Justice Scalia noted that the features of the residual clause conspire to make it unconstitutionally vague. Justice Scalia asked “[h]ow does one go about deciding what kind of conduct the ‘ordinary case’ of a crime involves” when, at the same time, the residual clause leaves uncertainty about how much risk it takes for a crime to qualify as a violent felony. It is one thing to apply an imprecise “serious potential risk” standard to real-world facts; it is quite another to apply it to a judge-imagined abstraction. Justice Scalia further reminds that the holdings of the Supreme Court do not support the position that a vague provision is constitutional merely because there is some conduct that clearly falls within the provision’s grasp. Responding to the dissent in Johnson, Justice Scalia makes clear that the dissent’s supposed requirement of vagueness in all applications is not a requirement at all, “but a tautology: If we hold a statute to be vague, it is vague in all its applications.”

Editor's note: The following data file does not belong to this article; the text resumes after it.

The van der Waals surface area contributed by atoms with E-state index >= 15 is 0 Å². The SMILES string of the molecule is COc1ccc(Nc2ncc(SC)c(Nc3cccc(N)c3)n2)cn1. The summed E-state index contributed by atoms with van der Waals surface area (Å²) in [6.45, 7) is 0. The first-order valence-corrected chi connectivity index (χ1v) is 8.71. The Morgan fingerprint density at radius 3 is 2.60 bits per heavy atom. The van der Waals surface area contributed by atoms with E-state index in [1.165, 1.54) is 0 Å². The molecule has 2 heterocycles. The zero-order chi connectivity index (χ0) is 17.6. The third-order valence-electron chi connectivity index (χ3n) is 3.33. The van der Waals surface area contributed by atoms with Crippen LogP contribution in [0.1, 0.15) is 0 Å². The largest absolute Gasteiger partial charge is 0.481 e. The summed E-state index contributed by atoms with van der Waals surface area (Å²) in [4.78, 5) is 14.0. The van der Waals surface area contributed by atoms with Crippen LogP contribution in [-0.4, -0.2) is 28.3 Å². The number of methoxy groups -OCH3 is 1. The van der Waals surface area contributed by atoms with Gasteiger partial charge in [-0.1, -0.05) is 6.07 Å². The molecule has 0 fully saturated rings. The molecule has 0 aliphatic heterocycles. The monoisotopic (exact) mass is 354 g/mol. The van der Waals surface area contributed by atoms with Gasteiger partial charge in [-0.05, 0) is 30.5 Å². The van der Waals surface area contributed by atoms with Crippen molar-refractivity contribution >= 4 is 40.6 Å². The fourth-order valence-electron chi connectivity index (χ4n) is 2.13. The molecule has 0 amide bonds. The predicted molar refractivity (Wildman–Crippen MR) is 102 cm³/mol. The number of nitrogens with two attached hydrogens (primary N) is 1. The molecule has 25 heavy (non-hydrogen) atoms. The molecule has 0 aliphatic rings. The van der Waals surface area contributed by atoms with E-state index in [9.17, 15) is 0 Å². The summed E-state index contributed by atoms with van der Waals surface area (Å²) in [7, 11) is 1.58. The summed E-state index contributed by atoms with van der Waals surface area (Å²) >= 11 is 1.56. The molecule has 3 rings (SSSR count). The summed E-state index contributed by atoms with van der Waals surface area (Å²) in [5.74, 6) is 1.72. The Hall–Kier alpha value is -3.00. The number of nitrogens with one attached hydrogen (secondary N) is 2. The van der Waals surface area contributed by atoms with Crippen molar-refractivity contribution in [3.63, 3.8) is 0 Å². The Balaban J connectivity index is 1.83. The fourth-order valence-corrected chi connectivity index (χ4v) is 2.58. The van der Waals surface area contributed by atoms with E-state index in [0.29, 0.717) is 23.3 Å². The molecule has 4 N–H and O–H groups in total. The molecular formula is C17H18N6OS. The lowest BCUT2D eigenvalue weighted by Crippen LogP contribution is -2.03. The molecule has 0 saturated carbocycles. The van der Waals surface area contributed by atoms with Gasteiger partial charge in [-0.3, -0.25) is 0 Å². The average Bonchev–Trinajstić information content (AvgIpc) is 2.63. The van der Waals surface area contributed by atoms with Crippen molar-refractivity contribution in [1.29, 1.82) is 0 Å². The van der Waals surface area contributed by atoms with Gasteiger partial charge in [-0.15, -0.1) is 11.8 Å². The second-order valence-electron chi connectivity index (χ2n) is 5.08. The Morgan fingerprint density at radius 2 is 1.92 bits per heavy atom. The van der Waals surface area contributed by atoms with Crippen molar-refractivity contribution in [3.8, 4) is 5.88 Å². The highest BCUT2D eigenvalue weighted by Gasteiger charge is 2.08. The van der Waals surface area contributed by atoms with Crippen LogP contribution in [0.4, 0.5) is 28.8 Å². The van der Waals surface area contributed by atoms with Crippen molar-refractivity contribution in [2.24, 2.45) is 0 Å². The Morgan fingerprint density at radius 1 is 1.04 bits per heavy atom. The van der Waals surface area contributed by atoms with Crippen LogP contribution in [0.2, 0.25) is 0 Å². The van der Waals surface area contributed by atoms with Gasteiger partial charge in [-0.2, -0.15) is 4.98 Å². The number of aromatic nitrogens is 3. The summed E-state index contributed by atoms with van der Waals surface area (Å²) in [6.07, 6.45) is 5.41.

Concluding, Justice Scalia notes that it has been said that the life of the law is experience and that nine years’ experience trying to derive meaning from the residual clause convinced the Court that it had embarked upon a failed enterprise and while each of the uncertainties in the residual clause may be tolerable in isolation “their sum makes a task for [the Court] which, at best, could be only guesswork” and cautions that “invoking so shapeless a provision to condemn someone to prison for 15 years to life does not comport with the Constitution’s guarantee of due process.”
Hall v. State (pending decision by COA)
The portion of the child neglect statute, C.L. § 3-602.1(a)(4) & (5), challenged in Hall includes a definition of “mental injury” as one that “means the substantial impairment of minor’s mental or psychological ability to function” and “neglect” as conduct that “means the intentional failure to provide necessary assistance and resources for the physical needs or mental health of a minor that creates a substantial risk of harm to the minor’s physical health or a substantial risk of mental injury to the minor.”